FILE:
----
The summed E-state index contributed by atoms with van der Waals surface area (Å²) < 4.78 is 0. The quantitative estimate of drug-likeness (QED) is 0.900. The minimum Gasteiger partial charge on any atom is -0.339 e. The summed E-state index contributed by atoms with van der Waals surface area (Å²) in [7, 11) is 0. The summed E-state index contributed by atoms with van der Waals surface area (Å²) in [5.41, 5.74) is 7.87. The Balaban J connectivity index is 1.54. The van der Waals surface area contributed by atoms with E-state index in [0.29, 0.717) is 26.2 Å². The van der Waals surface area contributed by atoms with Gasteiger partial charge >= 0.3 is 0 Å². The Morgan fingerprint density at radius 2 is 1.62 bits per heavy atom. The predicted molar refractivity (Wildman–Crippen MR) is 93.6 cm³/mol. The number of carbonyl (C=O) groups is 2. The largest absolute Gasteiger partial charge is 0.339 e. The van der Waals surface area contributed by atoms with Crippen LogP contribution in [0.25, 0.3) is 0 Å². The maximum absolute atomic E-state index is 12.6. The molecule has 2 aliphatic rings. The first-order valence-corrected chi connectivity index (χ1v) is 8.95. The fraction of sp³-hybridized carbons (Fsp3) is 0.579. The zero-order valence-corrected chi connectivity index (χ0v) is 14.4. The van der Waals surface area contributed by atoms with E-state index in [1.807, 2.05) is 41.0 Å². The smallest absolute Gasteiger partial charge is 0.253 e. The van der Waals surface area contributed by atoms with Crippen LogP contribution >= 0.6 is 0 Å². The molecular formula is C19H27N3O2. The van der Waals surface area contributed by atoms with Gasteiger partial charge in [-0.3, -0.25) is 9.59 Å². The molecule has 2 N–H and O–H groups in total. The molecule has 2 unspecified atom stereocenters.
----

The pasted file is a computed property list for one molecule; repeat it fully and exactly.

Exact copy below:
The summed E-state index contributed by atoms with van der Waals surface area (Å²) < 4.78 is 0. The quantitative estimate of drug-likeness (QED) is 0.900. The minimum Gasteiger partial charge on any atom is -0.339 e. The summed E-state index contributed by atoms with van der Waals surface area (Å²) in [7, 11) is 0. The summed E-state index contributed by atoms with van der Waals surface area (Å²) in [5.41, 5.74) is 7.87. The Balaban J connectivity index is 1.54. The van der Waals surface area contributed by atoms with E-state index in [0.29, 0.717) is 26.2 Å². The van der Waals surface area contributed by atoms with Gasteiger partial charge >= 0.3 is 0 Å². The Morgan fingerprint density at radius 2 is 1.62 bits per heavy atom. The predicted molar refractivity (Wildman–Crippen MR) is 93.6 cm³/mol. The number of carbonyl (C=O) groups is 2. The largest absolute Gasteiger partial charge is 0.339 e. The van der Waals surface area contributed by atoms with Crippen LogP contribution in [0.25, 0.3) is 0 Å². The maximum absolute atomic E-state index is 12.6. The molecule has 2 aliphatic rings. The first-order valence-corrected chi connectivity index (χ1v) is 8.95. The fraction of sp³-hybridized carbons (Fsp3) is 0.579. The zero-order valence-corrected chi connectivity index (χ0v) is 14.4. The van der Waals surface area contributed by atoms with E-state index in [1.807, 2.05) is 41.0 Å². The smallest absolute Gasteiger partial charge is 0.253 e. The van der Waals surface area contributed by atoms with Crippen LogP contribution >= 0.6 is 0 Å². The molecular formula is C19H27N3O2. The van der Waals surface area contributed by atoms with Gasteiger partial charge in [-0.3, -0.25) is 9.59 Å². The molecule has 2 N–H and O–H groups in total. The molecule has 2 unspecified atom stereocenters.